|Headquarters||1314 Douglas Street
Omaha, Nebraska 68102
The Omaha World-Herald is the primary daily newspaper of Nebraska and portions of southwest Iowa. It is based in Omaha, Nebraska. For decades it circulated daily throughout Nebraska and in parts of Kansas, South Dakota, Missouri, Colorado and Wyoming. In 2008, distribution was reduced to the eastern third of Nebraska and western Iowa.
It is the only remaining major metropolitan newspaper in the United States to publish both morning and afternoon editions. The newspaper publishes four daily editions, with three morning editions (regional; Lincoln, Neb.; and metropolitan) and one afternoon edition (metropolitan). Its market area spans two time zones and is more than 500 miles across.
The World-Herald had for many years been the newspaper with the highest penetration rate – the percentage of people who subscribe to the publication within the paper's home circulation area – in the United States.
The Omaha World-Herald Company also operates the website Omaha.com, the region's most popular website by all measures of traffic. The site has more than 300,000 registered users and more than 14 million page views monthly. Its website and newspaper combined reach 85.3 percent of the Omaha market, the second-highest percentage of people within a home circulation area compared with other major metropolitan newspapers in the United States.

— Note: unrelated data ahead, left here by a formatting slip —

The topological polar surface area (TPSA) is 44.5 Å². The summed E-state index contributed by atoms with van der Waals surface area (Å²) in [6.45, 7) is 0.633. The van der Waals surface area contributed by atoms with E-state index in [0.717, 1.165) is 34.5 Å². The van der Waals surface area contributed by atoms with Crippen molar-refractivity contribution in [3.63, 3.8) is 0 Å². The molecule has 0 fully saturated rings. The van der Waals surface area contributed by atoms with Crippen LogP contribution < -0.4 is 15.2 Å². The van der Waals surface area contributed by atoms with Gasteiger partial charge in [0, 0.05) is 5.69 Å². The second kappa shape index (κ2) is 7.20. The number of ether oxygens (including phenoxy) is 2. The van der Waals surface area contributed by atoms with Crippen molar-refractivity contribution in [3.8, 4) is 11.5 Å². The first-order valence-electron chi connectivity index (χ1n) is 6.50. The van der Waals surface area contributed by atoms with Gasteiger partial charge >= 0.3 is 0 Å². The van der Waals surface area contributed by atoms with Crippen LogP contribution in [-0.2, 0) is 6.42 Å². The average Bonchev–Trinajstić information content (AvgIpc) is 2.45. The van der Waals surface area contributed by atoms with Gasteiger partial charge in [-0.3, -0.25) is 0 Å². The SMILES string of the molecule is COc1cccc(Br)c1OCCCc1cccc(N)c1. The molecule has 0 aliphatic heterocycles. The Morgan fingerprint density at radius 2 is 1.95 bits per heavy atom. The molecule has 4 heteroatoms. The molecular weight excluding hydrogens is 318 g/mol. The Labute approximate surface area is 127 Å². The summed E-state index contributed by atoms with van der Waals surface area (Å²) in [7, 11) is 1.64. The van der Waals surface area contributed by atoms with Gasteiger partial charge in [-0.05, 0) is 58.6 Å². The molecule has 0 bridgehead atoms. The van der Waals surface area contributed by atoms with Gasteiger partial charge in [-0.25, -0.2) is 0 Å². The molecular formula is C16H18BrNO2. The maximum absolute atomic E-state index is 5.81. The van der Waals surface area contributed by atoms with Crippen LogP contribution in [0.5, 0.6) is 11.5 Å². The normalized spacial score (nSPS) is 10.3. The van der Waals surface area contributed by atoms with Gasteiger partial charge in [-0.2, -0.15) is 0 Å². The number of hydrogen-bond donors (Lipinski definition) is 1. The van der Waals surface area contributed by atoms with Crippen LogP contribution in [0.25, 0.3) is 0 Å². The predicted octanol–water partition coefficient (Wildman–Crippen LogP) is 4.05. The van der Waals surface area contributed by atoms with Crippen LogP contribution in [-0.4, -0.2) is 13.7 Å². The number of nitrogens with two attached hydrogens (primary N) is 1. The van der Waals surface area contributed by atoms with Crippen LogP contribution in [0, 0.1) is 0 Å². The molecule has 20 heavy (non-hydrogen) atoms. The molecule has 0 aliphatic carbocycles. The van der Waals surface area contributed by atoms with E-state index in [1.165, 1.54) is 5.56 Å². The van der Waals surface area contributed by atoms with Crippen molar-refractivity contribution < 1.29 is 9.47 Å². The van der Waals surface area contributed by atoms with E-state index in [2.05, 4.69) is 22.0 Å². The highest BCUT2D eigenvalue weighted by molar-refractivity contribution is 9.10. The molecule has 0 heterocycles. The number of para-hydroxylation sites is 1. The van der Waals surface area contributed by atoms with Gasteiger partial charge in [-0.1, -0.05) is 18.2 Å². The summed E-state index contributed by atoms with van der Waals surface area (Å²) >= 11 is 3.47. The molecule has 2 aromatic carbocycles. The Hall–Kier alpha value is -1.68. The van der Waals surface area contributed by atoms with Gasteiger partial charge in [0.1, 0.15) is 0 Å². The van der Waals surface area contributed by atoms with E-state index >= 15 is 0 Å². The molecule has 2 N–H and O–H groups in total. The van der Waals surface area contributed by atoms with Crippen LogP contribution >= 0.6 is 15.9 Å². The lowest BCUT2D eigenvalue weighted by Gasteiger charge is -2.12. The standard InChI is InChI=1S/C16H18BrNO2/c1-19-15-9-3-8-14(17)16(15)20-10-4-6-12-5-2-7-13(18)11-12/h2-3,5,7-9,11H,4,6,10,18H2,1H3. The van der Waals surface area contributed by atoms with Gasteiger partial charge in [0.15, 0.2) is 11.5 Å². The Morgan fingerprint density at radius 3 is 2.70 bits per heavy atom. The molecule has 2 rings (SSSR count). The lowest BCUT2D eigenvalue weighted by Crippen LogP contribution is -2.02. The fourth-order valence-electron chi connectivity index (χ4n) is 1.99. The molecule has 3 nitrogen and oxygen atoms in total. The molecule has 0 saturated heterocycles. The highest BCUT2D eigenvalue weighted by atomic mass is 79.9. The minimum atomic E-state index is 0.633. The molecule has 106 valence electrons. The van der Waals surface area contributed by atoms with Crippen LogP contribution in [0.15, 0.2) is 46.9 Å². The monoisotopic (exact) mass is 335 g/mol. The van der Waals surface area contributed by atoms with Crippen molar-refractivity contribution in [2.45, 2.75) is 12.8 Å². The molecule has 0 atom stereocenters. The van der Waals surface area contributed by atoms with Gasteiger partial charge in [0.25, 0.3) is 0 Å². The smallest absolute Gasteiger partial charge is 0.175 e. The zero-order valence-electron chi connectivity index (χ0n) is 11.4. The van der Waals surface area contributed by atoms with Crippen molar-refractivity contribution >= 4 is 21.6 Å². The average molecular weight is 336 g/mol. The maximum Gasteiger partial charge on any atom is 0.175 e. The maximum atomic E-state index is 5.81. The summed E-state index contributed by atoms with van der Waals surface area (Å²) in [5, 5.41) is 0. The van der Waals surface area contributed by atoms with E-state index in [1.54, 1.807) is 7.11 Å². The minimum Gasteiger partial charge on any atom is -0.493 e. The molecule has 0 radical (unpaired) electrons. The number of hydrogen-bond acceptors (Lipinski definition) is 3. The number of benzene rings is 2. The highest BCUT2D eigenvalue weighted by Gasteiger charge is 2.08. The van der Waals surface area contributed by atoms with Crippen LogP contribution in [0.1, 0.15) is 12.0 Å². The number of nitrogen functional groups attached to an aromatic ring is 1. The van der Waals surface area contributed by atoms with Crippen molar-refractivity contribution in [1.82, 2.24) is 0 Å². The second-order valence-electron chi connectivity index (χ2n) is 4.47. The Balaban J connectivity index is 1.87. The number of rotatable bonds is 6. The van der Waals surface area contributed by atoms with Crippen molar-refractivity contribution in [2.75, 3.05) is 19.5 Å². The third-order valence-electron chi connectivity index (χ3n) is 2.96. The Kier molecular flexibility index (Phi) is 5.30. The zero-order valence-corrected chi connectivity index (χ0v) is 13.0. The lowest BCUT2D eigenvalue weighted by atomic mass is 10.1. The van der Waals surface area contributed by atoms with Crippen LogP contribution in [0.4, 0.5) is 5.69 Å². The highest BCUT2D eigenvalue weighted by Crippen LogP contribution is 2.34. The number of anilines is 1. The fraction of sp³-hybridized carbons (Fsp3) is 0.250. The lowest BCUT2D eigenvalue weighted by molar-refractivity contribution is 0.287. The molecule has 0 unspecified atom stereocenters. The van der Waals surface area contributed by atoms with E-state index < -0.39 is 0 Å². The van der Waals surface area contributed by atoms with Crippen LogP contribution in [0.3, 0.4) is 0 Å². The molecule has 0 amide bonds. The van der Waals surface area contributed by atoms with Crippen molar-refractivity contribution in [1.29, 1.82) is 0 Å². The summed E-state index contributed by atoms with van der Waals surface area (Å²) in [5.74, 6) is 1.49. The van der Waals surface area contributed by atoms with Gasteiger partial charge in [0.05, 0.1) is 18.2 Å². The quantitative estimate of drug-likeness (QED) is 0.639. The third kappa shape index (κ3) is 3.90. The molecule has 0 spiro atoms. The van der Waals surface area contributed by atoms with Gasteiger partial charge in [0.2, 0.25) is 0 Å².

The company dubs its downtown Omaha headquarters the Freedom Center. The John Gottschalk Freedom Center also houses its three printing presses, which can each print 75,000 papers per hour, and are considered to be some of the most advanced in the world. In 2006, the company purchased the 16-story former Northwestern Bell/Qwest Communications building in downtown Omaha as a new base for its news, editorial, circulation and business operations.
The newspaper has bureaus in Lincoln, Neb., and Washington, D.C. Throughout the region, The World-Herald also owns smaller daily and weekly newspapers, which contribute to its World-Herald News Service.
Through the World Publishing Co., the former name of the newspaper's parent company, The World-Herald owned Omaha television station KETV from its founding in 1957. (The station was dubbed "Omaha World-Herald" television.) Because of a change in Federal Communications Commission law, The World-Herald had to divest the station in 1976. It sold the station to the now-defunct Pulitzer Broadcasting Co., of St. Louis, which merged with the Hearst Corporation in 1998 and is the station's current owner.
- 1944 Pulitzer Prize for Photography - Earle L. Bunker for his photo entitled, "Homecoming."
- 1943 Pulitzer Prize for Public Service - For its initiative and originality in planning a state-wide campaign for the collection of scrap metal for the war effort. The Nebraska plan was adopted on a national scale by the daily newspapers, resulting in a united effort which succeeded in supplying our war industries with necessary scrap material.